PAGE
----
Business in Brief: Israeli Developer Wins $290m Angola Farm Contract

Two companies eyeing purchase of Teva’s women’s health business ■ Sarona Market woes leave owner Myda’s with second-quarter loss ■ Banks slide, taking down TA-35 with them

Saar Bracha, president and CEO of Tahal.
Ofer Vaknin

Kardan’s Tahal unit wins NIS 1.05 billion farm contract in Angola

Tahal, the infrastructure-development unit of Kardan NV, said on Wednesday it had won a 1.05 billion shekel ($290 million) contract for three farming projects in Angola together with ZRB, a local company controlled by Israeli Zeev Zacharin. The agreement with the Angolan state-owned company Gesterra-Gestao de Terras Atraveis calls for developing three giant projects in the Cabinda, Huambo and Lunda Sul provinces over 32 months. The work includes preparing the ground for crops and building and operating greenhouses, irrigation systems and logistics and training enters. The agreement comes less than a week after Tahal and ZRB won a similar contract to develop farming and water projects in Zambia ’s Copperbelt Province at a cost of $176 million and brings total orders for Tahal to $605 million. Both contracts are being split 50-50 by the two partners. Shares of Kardan jumped 24% on the news to close at 64 agorot. (Yoram Gabison)

Two companies eyeing purchase of Teva’s women’s health business

Teva Pharmaceuticals has attracted interest from two potential buyers for its women’s health unit in a sale that could raise $2 billion it needs to pay down debt. Citing unnamed sources, Bloomberg News reported on Tuesday that the interested parties were Church & Dwight Company and Cooper Company, and said other potential bidders include India’s Intas Pharmaceuticals and French buyout firm Astorg Partners. Teva planned to sell the business as a whole but could split the U.S. and European operations because the two companies are only interested in the U.S. business. The deadline for final bids is as soon as this week. Women’s health is one of several units Teva seeks to divest after its acquisition of Allergan’s generics division left it owing some $35 billion. Teva may also sell its European oncology and pain treatment units as well as its Medis unit. Teva shares ended down 1.6% at 60.26 shekels ($16.67). (TheMarker)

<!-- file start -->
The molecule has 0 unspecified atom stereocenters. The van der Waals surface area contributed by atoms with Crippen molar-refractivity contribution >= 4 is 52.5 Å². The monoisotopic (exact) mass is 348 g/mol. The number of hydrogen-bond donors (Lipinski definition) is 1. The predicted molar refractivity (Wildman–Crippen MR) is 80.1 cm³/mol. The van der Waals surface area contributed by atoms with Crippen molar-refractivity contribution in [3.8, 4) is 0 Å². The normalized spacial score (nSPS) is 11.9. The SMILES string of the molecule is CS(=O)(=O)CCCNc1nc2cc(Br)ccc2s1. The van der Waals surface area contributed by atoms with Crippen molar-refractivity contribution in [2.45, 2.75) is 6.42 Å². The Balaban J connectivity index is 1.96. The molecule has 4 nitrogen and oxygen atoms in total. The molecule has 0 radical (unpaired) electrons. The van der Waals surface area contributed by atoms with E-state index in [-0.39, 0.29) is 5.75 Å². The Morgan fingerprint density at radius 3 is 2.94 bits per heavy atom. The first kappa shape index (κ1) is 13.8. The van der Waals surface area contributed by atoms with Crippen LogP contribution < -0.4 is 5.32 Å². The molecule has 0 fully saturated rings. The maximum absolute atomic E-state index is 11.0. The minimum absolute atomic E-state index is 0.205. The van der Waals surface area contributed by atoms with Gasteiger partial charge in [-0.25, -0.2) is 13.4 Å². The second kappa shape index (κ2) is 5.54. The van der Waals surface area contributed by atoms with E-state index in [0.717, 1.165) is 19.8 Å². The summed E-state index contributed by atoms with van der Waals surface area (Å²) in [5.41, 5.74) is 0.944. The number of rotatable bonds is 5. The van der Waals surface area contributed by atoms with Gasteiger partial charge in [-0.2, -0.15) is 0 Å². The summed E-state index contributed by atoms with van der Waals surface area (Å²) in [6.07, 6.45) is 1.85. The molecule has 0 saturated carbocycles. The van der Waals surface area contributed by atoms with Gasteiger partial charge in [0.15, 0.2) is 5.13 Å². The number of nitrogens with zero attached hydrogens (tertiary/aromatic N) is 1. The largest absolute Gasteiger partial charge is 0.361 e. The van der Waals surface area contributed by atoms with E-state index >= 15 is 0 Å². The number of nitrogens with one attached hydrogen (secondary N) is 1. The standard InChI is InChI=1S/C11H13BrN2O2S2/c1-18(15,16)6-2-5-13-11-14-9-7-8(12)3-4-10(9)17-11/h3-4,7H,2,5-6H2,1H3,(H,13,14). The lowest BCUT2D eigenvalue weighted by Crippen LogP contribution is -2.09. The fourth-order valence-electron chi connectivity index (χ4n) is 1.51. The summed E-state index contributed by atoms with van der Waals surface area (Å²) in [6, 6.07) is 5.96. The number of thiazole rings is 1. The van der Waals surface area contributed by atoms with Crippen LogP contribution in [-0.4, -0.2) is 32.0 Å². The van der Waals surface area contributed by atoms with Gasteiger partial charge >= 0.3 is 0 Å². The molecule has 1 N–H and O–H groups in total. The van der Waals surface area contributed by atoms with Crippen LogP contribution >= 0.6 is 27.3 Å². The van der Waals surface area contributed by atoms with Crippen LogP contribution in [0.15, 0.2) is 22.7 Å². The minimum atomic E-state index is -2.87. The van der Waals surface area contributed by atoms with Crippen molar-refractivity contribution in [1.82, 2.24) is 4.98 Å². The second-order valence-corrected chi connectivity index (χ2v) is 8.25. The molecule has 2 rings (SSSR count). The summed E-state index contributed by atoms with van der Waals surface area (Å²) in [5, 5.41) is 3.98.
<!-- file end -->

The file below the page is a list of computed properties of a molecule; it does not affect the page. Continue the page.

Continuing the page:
Sarona Market woes leave owner Myda’s with second-quarter loss

The sorry state of Tel Aviv’s Sarona Market was illustrated by the second-quarter financial report released late Tuesday by Myda’s Real Estate, which owns 51% of the shopping and leisure complex. Revenues from Sarona dropped 30% from a year ago to just 2.5 million shekels ($690,000) as occupancy dropped to 84% from a peak of 99% two years ago and rents fell. After a dispute with the Israel Securities Authority over valuing Sarona, Myda’s lowered it by 15 million shekels, leaving it with an 11.4 million shekel loss for the quarter. Gil Gazit, who was named Sarona’s CEO a year ago, said he plans to reposition the complex as an entertainment venue rather than as a mall. “Our vision is to take out most of the retail and bring in restaurants, bars and game centers,” he said. “Some have already left and others we’re asking to leave.” Myda shares ended down 4.8% at 80 agorot. (Eran Azran) 

Banks slide, taking down TA-35 with them

Bank shares weighed on the Tel Aviv Stock Exchange Wednesday, leaving the key indexes lower for the day. The blue chip TA-35 index ended down 08% at 1,395.75 points, while the TA-125 dropped 0.6% to 1,262.58, in turnover of 1.09 billion shekels ($300 million). Hapoalim led bank shares lower, falling 2.9% to 24.44 shekels while Leumi declined 2.1% to 19.49. Nawi Brothers led the most actives, plunging 15.6% to 17.55 after the company said it would cease paying a dividend from 2018. Earnings reports on Wednesday were largely favorable. Insurer Harel finished up 3.9% at 21.50 after reporting that second-quarter net profit jumped to 184 million shekels from 28 million a year ago. Electra gained 5.4% to 748.20 on a 25% increase in net to 48 million. Frutarom rose 3% to 272.70 in heavy trading. In the bond market, the government’s 10-year Shahar bond climbed 0.38% to cut its yield to 1.66. Megureit raised 40 million shekels in the public tranche of its maiden bond issue. (Omri Zerachovitz)